Masking Expert Disagreement

A recent paper by John Beatty, Masking Disagreement among Experts, asks why scientific committees do not report on internal disagreements:

Expert committee reports … often implicitly or explicitly agree to withhold information – for example when they "jointly accept" the position that they report. … What could possibly count in favor of simplifying or jointly accepting a position, and thereby masking the extent of disagreement? One might offer paternalistic reasons. … it is (supposedly) good for the public that they speak with one voice, just as it is (supposedly) good for children if their parents put aside differences in their views of child-rearing and issue univocal advice…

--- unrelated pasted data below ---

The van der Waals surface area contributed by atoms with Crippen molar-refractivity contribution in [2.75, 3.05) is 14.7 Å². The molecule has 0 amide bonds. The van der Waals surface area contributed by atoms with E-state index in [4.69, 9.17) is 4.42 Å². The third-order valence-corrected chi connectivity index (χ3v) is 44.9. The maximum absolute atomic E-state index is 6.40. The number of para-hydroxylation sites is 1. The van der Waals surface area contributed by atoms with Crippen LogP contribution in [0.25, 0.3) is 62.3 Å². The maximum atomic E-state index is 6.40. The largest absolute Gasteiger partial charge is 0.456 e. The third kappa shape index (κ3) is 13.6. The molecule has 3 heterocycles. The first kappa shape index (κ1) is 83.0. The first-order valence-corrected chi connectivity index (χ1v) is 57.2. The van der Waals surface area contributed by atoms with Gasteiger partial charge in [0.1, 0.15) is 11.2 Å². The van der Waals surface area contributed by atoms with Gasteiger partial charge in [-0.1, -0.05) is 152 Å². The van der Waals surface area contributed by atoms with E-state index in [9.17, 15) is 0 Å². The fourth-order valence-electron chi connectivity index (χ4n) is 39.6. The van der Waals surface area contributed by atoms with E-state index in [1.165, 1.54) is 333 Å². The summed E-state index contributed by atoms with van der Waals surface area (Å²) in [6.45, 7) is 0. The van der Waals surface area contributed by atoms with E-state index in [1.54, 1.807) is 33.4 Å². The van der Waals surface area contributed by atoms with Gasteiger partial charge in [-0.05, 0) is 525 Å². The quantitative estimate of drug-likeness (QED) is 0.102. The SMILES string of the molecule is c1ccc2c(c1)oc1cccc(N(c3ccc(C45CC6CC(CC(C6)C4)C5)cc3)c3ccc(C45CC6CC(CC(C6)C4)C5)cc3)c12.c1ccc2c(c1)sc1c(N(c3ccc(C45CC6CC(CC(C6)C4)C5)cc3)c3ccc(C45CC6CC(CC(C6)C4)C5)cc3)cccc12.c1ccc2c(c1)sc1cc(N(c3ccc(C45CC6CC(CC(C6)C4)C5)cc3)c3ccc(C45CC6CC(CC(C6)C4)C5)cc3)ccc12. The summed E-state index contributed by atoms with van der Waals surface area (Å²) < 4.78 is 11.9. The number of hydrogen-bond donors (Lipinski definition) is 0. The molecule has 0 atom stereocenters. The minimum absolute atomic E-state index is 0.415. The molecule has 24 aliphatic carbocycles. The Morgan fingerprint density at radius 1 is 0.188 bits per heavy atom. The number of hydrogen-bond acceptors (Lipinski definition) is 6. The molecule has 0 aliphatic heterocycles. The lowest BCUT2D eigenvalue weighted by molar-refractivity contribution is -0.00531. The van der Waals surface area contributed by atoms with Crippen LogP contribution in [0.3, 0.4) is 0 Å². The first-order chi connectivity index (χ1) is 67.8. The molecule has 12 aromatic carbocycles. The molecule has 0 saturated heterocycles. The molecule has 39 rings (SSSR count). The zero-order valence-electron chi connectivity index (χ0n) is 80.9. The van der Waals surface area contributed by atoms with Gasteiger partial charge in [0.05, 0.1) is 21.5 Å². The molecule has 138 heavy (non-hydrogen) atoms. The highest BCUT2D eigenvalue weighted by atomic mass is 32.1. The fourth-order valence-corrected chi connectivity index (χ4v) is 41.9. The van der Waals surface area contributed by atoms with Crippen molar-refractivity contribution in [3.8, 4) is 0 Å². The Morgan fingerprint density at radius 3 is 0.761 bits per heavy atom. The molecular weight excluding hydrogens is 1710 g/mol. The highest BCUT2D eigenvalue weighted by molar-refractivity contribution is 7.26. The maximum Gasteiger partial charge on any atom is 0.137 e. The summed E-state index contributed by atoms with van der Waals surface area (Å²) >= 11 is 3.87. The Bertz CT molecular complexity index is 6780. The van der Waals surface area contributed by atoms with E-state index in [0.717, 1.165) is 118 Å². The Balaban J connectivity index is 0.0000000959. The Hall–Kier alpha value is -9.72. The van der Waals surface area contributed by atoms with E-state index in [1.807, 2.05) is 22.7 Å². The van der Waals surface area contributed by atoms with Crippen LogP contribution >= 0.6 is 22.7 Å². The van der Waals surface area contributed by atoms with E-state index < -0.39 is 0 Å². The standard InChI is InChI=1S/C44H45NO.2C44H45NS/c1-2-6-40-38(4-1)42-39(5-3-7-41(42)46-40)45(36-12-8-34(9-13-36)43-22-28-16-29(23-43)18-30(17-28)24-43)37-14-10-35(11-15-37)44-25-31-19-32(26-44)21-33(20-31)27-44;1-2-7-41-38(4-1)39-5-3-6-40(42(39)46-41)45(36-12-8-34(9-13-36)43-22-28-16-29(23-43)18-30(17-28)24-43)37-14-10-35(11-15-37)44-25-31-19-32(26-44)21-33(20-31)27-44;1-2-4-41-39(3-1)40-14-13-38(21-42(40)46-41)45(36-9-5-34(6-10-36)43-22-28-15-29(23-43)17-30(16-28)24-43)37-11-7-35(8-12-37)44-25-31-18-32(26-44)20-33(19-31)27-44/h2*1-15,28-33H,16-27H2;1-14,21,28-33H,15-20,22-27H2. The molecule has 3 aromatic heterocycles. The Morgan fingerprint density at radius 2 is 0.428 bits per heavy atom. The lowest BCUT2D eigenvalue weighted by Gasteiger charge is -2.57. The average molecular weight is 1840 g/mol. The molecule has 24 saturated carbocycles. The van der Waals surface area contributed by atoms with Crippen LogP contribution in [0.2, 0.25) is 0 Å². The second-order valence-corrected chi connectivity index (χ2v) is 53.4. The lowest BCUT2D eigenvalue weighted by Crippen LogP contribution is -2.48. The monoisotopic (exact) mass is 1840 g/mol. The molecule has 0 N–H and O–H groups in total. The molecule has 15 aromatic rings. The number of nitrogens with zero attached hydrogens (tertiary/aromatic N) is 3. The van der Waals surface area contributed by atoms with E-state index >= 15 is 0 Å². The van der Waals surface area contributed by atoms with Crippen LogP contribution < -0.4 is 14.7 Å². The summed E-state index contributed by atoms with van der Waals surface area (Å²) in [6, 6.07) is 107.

Another reason … is to protect their expert status. As long as they openly contest each other’s knowledge with regard to an issue of public concern, they may raise questions in the minds of the lay public as to whether they know what needs to be known, and even whether they have the competence to figure it out. … An alternative way in which putative experts might maintain their relevance in the face of persistent disagreement is to appeal to their track record on issues of public concern. … If, however, there is no track record to appeal to, or if the track record is unappealing, then downplaying their current disagreements might be crucial to gaining the public’s confidence.

Can we reasonably infer that experts who do not reveal their disagreements have an unappealing track record, know less than they pretend, or treat the public like children?   I’ll bet someone will offer us an unseen bias to justify this seen bias.

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